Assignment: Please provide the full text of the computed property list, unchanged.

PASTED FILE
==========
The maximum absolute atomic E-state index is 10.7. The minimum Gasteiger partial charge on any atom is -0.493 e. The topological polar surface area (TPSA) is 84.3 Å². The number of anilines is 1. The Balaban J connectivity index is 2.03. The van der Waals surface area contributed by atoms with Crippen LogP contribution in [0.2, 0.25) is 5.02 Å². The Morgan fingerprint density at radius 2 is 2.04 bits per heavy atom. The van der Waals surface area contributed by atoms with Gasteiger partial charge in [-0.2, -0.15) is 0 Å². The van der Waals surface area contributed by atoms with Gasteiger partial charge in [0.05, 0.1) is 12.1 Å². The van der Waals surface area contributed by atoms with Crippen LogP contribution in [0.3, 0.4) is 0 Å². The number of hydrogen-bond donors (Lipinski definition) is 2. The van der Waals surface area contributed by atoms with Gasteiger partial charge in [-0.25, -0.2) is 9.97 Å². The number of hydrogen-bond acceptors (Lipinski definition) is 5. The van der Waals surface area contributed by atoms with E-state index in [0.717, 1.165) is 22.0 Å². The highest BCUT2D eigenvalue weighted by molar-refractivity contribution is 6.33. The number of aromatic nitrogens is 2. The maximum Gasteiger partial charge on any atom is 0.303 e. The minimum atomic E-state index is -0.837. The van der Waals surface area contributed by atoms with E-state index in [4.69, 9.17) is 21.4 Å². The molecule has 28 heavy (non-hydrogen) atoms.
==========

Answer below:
The maximum absolute atomic E-state index is 10.7. The minimum Gasteiger partial charge on any atom is -0.493 e. The topological polar surface area (TPSA) is 84.3 Å². The number of anilines is 1. The Balaban J connectivity index is 2.03. The van der Waals surface area contributed by atoms with Crippen LogP contribution in [0.2, 0.25) is 5.02 Å². The Morgan fingerprint density at radius 2 is 2.04 bits per heavy atom. The van der Waals surface area contributed by atoms with Gasteiger partial charge in [-0.2, -0.15) is 0 Å². The van der Waals surface area contributed by atoms with Gasteiger partial charge in [0.05, 0.1) is 12.1 Å². The van der Waals surface area contributed by atoms with Crippen LogP contribution in [0.3, 0.4) is 0 Å². The number of hydrogen-bond donors (Lipinski definition) is 2. The van der Waals surface area contributed by atoms with Gasteiger partial charge in [-0.25, -0.2) is 9.97 Å². The number of hydrogen-bond acceptors (Lipinski definition) is 5. The van der Waals surface area contributed by atoms with E-state index in [0.717, 1.165) is 22.0 Å². The highest BCUT2D eigenvalue weighted by molar-refractivity contribution is 6.33. The number of aromatic nitrogens is 2. The maximum Gasteiger partial charge on any atom is 0.303 e. The minimum atomic E-state index is -0.837. The van der Waals surface area contributed by atoms with E-state index in [4.69, 9.17) is 21.4 Å². The molecule has 28 heavy (non-hydrogen) atoms.